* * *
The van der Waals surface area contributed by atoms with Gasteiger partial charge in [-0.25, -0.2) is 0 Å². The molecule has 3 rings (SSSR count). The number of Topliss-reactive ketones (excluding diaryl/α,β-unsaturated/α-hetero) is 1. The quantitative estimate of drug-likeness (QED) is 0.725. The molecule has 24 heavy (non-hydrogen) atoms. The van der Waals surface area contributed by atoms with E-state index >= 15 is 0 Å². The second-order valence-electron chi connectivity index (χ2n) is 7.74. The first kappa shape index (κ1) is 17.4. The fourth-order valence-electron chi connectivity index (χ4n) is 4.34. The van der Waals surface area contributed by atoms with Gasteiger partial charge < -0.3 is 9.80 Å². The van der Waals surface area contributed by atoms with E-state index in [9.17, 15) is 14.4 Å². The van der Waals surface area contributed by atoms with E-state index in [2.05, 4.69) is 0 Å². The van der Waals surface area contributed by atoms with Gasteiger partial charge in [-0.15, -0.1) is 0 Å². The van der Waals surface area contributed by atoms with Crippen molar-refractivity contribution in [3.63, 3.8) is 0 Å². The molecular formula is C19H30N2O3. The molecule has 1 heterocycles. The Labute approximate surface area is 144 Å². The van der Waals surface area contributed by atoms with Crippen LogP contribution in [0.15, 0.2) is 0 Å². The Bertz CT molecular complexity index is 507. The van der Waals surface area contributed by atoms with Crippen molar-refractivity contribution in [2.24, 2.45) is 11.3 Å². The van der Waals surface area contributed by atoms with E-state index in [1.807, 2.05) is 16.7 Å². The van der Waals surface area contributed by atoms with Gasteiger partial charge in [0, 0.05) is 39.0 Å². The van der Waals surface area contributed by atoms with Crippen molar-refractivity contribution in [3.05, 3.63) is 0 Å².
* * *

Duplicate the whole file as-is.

The van der Waals surface area contributed by atoms with Gasteiger partial charge in [-0.25, -0.2) is 0 Å². The molecule has 3 rings (SSSR count). The number of Topliss-reactive ketones (excluding diaryl/α,β-unsaturated/α-hetero) is 1. The quantitative estimate of drug-likeness (QED) is 0.725. The molecule has 24 heavy (non-hydrogen) atoms. The van der Waals surface area contributed by atoms with E-state index >= 15 is 0 Å². The second-order valence-electron chi connectivity index (χ2n) is 7.74. The first kappa shape index (κ1) is 17.4. The fourth-order valence-electron chi connectivity index (χ4n) is 4.34. The van der Waals surface area contributed by atoms with Gasteiger partial charge < -0.3 is 9.80 Å². The van der Waals surface area contributed by atoms with E-state index in [9.17, 15) is 14.4 Å². The van der Waals surface area contributed by atoms with E-state index in [2.05, 4.69) is 0 Å². The van der Waals surface area contributed by atoms with Gasteiger partial charge in [-0.15, -0.1) is 0 Å². The van der Waals surface area contributed by atoms with Crippen molar-refractivity contribution in [3.63, 3.8) is 0 Å². The molecular formula is C19H30N2O3. The molecule has 1 heterocycles. The Labute approximate surface area is 144 Å². The van der Waals surface area contributed by atoms with Crippen LogP contribution in [0.15, 0.2) is 0 Å². The Bertz CT molecular complexity index is 507. The van der Waals surface area contributed by atoms with Crippen molar-refractivity contribution in [2.24, 2.45) is 11.3 Å². The van der Waals surface area contributed by atoms with E-state index in [1.807, 2.05) is 16.7 Å². The van der Waals surface area contributed by atoms with Gasteiger partial charge in [0, 0.05) is 39.0 Å². The van der Waals surface area contributed by atoms with Crippen molar-refractivity contribution in [3.05, 3.63) is 0 Å².